Cost-effectiveness analysis of overground robotic training versus conventional locomotor training in people with spinal cord injury

Daniel Pinto*, Allen Walter Heinemann, Shuo Hsiu Chang, Susan Charlifue, Edelle C. Field-Fote, Catherine L. Furbish, Arun Jayaraman, Candace Tefertiller, Heather B. Taylor, Dustin Douglas French

*Corresponding author for this work

Research output: Contribution to journalArticlepeer-review

5 Scopus citations

Abstract

Background: Few, if any estimates of cost-effectiveness for locomotor training strategies following spinal cord injury (SCI) are available. The purpose of this study was to estimate the cost-effectiveness of locomotor training strategies following spinal cord injury (overground robotic locomotor training versus conventional locomotor training) by injury status (complete versus incomplete) using a practice-based cohort. Methods: A probabilistic cost-effectiveness analysis was conducted using a prospective, practice-based cohort from four participating Spinal Cord Injury Model System sites. Conventional locomotor training strategies (conventional training) were compared to overground robotic locomotor training (overground robotic training). Conventional locomotor training included treadmill-based training with body weight support, overground training, and stationary robotic systems. The outcome measures included the calculation of quality adjusted life years (QALYs) using the EQ-5D and therapy costs. We estimate cost-effectiveness using the incremental cost utility ratio and present results on the cost-effectiveness plane and on cost-effectiveness acceptability curves. Results: Participants in the prospective, practice-based cohort with complete EQ-5D data (n = 99) qualified for the analysis. Both conventional training and overground robotic training experienced an improvement in QALYs. Only people with incomplete SCI improved with conventional locomotor training, 0.045 (SD 0.28), and only people with complete SCI improved with overground robotic training, 0.097 (SD 0.20). Costs were lower for conventional training, $1758 (SD $1697) versus overground robotic training $3952 (SD $3989), and lower for those with incomplete versus complete injury. Conventional overground training was more effective and cost less than robotic therapy for people with incomplete SCI. Overground robotic training was more effective and cost more than conventional training for people with complete SCI. The incremental cost utility ratio for overground robotic training for people with complete spinal cord injury was $12,353/QALY. Conclusions: The most cost-effective locomotor training strategy for people with SCI differed based on injury completeness. Conventional training was more cost-effective than overground robotic training for people with incomplete SCI. Overground robotic training was more cost-effective than conventional training for people with complete SCI. The effect estimates may be subject to limitations associated with small sample sizes and practice-based evidence methodology. These estimates provide a baseline for future research.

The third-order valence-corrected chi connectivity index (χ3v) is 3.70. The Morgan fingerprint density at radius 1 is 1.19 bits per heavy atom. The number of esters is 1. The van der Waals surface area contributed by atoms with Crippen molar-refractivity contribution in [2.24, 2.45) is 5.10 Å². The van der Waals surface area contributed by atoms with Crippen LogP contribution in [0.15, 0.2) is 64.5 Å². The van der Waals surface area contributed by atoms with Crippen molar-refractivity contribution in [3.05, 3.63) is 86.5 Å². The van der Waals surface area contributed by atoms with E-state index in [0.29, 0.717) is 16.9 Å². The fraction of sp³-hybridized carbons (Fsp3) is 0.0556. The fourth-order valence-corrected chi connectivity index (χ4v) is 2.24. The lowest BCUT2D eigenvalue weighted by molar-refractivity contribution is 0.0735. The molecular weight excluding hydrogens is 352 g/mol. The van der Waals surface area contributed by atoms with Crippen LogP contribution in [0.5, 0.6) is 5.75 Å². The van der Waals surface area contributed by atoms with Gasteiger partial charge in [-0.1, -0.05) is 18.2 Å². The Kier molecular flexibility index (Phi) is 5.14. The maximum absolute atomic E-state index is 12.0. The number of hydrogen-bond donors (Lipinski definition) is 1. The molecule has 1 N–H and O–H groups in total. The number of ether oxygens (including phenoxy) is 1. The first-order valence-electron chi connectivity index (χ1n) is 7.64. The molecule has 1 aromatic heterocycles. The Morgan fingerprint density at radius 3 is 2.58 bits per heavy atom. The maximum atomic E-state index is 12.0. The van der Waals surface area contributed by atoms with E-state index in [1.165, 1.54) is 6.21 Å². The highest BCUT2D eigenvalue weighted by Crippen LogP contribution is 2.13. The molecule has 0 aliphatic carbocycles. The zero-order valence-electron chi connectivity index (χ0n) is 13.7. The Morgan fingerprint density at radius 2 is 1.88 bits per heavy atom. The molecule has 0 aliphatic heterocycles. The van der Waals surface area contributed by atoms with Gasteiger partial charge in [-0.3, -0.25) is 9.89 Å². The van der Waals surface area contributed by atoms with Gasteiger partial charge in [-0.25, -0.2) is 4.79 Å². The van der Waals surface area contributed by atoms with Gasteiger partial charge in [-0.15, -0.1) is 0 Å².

Original languageEnglish (US)
Article number10
JournalJournal of neuroengineering and rehabilitation
Volume20
Issue number1
DOIs
StatePublished - Dec 2023

Keywords

  • Exoskeleton device
  • Gait
  • Physical therapy modalities
  • Quality-adjusted life years
  • Spinal cord injuries

ASJC Scopus subject areas

  • Health Informatics
  • Rehabilitation

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